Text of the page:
15. Schnauzer

Whether miniature, standard, or giant, Schnauzers are best known for their distinctively bearded snout and mustache. They have dense, wiry double coats that don’t shed much but need extensive grooming and regular clipping to stay clean and look their best.

While their facial hair might make them look angry all the time, Schnauzers are anything but, and make loving, laid-back, and affectionate companions. 

16. Maltese

The Maltese is a popular companion dog and a member of the toy dog breed group. Best known for their cheerful and friendly natures, and pure-white soft coats, these doggos make wonderful companions to almost every home. 

These playful and charming dogs barely shed and are often crossed with other low-shedding breeds such as Poodle to create hypoallergenic and low-shedding dog breeds. 

17. Bedlington Terrier

Originally bred to hunt and kill vermin, the Bedlington Terrier is a small-sized dog. This breed’s coat is a strange mix of harsh and soft hairs and is more crisp than wiry with a tendency to curl, especially on their head and face.

No matter how unusual, the good news is that their coat doesn’t shed much, making Bedlington Terriers a suitable choice for people with allergies. 

18. Poodle

The Poodle, including Toy, Miniature, and Standard is best known for its elaborate hairstyles and a low-shedding curly coat. Since Poodles barely shed at all they are often crossed with other purebred dogs to create hypoallergenic doodle breeds, like Goldendoodle and Labradoodle (source). 

While the Poodle’s tightly curled coat doesn’t shed, it can easily become matted and tangled if not brushed regularly. 

19. Komondor

Often referred to as a Mop dog, the Komondor is best known for its white-colored, long, corded coat. During puppyhood, these dogs have soft curls that grow heavy as they mature and start turning into long cords that look similar to strands of a mop.

While they don’t shed nor need brushing, their coat isn’t completely maintenance-free. You’ll need to separate the cords regularly to prevent matting and to remove dirt and debris.

20. Saluki

The skinny and fast Saluki is one of the oldest dog breeds best suited for large homes with securely fenced yards. These elegant-looking canines have a short, smooth silky coat and may have soft feathering on the legs, back of the thighs, and the underside of the tail.

The Saluki is a low-shedding dog breed with no doggy odor. Their silky coat is relatively easy to groom and should be brushed twice a week to remove dead hairs and prevent tangles from forming. 

21. Lhasa Apso

The small Lhasa Apso is originally from Tibet where they served as watchdogs in palaces and monasteries. This breed is best known for its gorgeous long, straight, and dense coat that comes in many different colors. 

While grooming a Lhasa Apso’s coat is like having a full-time job, the good news is that this breed barely sheds. If you are a dog-loving allergy sufferer, spending a few hours grooming your pooch might be as bad as having no pooch at all.

22. Shih Tzu

Small and lively, the Shih Tzu is another member of the toy group. They are also minimal shedders, but their long and silky coats must be brushed daily to prevent mats and tangles.

Bred to be companion dogs, Shih Tzus are great apartment dwellers and will have a strong desire to spend time with you.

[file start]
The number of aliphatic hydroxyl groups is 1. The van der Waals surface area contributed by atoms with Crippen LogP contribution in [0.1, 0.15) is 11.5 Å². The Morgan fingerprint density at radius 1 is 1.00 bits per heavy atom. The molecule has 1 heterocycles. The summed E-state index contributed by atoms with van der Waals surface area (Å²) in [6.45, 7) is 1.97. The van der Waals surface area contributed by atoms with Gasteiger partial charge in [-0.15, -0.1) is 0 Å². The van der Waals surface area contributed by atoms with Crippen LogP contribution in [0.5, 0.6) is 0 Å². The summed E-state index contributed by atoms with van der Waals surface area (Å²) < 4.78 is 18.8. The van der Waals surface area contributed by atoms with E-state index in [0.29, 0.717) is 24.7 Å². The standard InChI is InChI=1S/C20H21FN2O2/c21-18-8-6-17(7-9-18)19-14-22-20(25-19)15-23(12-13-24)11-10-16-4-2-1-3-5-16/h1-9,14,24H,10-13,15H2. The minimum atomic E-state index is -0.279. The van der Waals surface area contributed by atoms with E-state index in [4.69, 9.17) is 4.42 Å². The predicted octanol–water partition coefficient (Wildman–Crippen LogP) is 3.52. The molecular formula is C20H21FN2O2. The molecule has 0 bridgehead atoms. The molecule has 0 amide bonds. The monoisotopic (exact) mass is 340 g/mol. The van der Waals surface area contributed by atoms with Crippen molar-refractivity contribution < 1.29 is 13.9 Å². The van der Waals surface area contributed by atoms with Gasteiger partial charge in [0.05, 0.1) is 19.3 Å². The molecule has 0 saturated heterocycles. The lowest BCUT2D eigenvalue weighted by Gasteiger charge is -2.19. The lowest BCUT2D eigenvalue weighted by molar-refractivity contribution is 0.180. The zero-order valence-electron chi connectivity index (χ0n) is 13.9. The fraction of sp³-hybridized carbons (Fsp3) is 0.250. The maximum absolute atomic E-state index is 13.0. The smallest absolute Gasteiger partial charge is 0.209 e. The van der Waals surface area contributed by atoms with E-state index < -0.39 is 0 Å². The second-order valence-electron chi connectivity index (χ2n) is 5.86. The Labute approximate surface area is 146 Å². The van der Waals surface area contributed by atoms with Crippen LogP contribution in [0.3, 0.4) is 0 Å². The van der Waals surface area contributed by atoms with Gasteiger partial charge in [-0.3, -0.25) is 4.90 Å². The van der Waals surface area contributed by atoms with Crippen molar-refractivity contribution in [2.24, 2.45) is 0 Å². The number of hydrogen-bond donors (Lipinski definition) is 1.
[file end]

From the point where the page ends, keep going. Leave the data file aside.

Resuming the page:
23. Coton de Tulear

Coton de Tulear is a small and cuddly dog breed that originated in Madagascar and is related to the Maltese and Bichon Frise dog breeds. The coat is one of this breed’s distinguishing features and is often described as fluffy with a cottony texture.

Cotons barely shed and are often recommended as a hypoallergenic breed for people with allergies. But, as always, you should first meet the puppy and spend some time with it to see whether it triggers your allergies. 

24. Portuguese Water Dog

Portuguese Water Dogs can have two coat types – curly and wavy. Regardless of the type the coat is always single coated, meaning there is no undercoat. This is the main reason why these dogs are considered hypoallergenic and often recommended to people with dog allergies.

The Portie’s dense and thick coat grows continuously and has to be clipped every few months. The lion clip and the retriever clip are popular ways to trim the Portuguese Water Dog’s coat. It’s up to you to pick the trim you fancy!

25. Scottish Terrier

The Scottish Terrier, popularly called the Scottie is a small-sized and sturdily built terrier that makes a lively and confident companion. These short-legged pooches have short, wiry coats that don’t shed much, which makes this breed suitable for allergy sufferers. 

Since the Scottish Terrier’s coat just keeps on growing it should be clipped every two months. Your goal should be to keep their coat short as this will make it much easier to groom and keep clean. 

Other Low-Shedding Dog Breeds You Should Consider

While all breeds listed above are a suitable choice, you can never know how you’re going to react to a particular dog. Having said that, here are a couple more low-shedding dog breeds you should consider (just in case all others make you sneeze)!

  • Afghan Hound
  • American Hairless Terrier
  • Irish Water Spaniel
  • Tibetan Terrier
  • Basenji
  • Border Terrier
  • Australian Silky Terrier
  • Havanese
  • Soft Coated Wheaten Terrier
  • Peruvian Inca Orchid 
  • Barbet
  • Xoloitzcuintli
  • Italian Greyhound
  • Puli
  • Bergamasco


While having allergies can make owning a dog challenging, it doesn’t make it impossible! As you can see, there are many different non-shedding and low-shedding dog breeds that are less likely to cause an allergic reaction.

Let’s not forget, all people and all dogs are different and you won’t know how you’re going to react to a particular dog until you meet them. 

So, instead of randomly picking a low-shedding dog, schedule a visit with the breeder or a shelter to see how you react. If there are no symptoms, schedule a few more visits before taking the dog home.